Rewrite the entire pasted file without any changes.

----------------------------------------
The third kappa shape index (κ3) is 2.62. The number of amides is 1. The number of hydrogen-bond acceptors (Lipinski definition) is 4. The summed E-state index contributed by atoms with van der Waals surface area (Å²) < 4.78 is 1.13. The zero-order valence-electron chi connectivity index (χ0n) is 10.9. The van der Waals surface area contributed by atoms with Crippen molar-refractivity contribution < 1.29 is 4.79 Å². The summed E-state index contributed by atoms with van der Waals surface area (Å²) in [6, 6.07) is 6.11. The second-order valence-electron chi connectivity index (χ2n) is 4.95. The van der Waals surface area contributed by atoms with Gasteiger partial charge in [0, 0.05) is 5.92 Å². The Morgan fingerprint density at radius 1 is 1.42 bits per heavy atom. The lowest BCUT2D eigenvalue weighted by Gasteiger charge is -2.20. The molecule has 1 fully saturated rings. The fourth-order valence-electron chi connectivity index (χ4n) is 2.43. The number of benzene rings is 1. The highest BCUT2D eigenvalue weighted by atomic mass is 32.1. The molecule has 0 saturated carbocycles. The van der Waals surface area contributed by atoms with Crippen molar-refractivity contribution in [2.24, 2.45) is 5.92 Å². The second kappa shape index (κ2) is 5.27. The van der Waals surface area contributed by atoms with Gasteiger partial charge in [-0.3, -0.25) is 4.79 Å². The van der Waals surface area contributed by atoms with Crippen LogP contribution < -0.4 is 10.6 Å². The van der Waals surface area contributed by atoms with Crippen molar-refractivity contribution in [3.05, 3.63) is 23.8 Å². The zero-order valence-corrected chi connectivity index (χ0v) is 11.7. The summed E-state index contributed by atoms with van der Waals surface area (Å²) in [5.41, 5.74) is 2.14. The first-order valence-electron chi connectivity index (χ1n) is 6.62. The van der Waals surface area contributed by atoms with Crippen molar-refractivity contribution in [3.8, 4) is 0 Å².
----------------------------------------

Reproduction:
The third kappa shape index (κ3) is 2.62. The number of amides is 1. The number of hydrogen-bond acceptors (Lipinski definition) is 4. The summed E-state index contributed by atoms with van der Waals surface area (Å²) < 4.78 is 1.13. The zero-order valence-electron chi connectivity index (χ0n) is 10.9. The van der Waals surface area contributed by atoms with Crippen molar-refractivity contribution < 1.29 is 4.79 Å². The summed E-state index contributed by atoms with van der Waals surface area (Å²) in [6, 6.07) is 6.11. The second-order valence-electron chi connectivity index (χ2n) is 4.95. The van der Waals surface area contributed by atoms with Gasteiger partial charge in [0, 0.05) is 5.92 Å². The Morgan fingerprint density at radius 1 is 1.42 bits per heavy atom. The lowest BCUT2D eigenvalue weighted by Gasteiger charge is -2.20. The molecule has 1 fully saturated rings. The fourth-order valence-electron chi connectivity index (χ4n) is 2.43. The number of benzene rings is 1. The highest BCUT2D eigenvalue weighted by atomic mass is 32.1. The molecule has 0 saturated carbocycles. The van der Waals surface area contributed by atoms with Crippen molar-refractivity contribution in [2.24, 2.45) is 5.92 Å². The second kappa shape index (κ2) is 5.27. The van der Waals surface area contributed by atoms with Gasteiger partial charge in [-0.3, -0.25) is 4.79 Å². The van der Waals surface area contributed by atoms with Crippen LogP contribution < -0.4 is 10.6 Å². The van der Waals surface area contributed by atoms with Crippen molar-refractivity contribution in [3.05, 3.63) is 23.8 Å². The zero-order valence-corrected chi connectivity index (χ0v) is 11.7. The summed E-state index contributed by atoms with van der Waals surface area (Å²) in [5.41, 5.74) is 2.14. The first-order valence-electron chi connectivity index (χ1n) is 6.62. The van der Waals surface area contributed by atoms with Crippen molar-refractivity contribution in [3.8, 4) is 0 Å².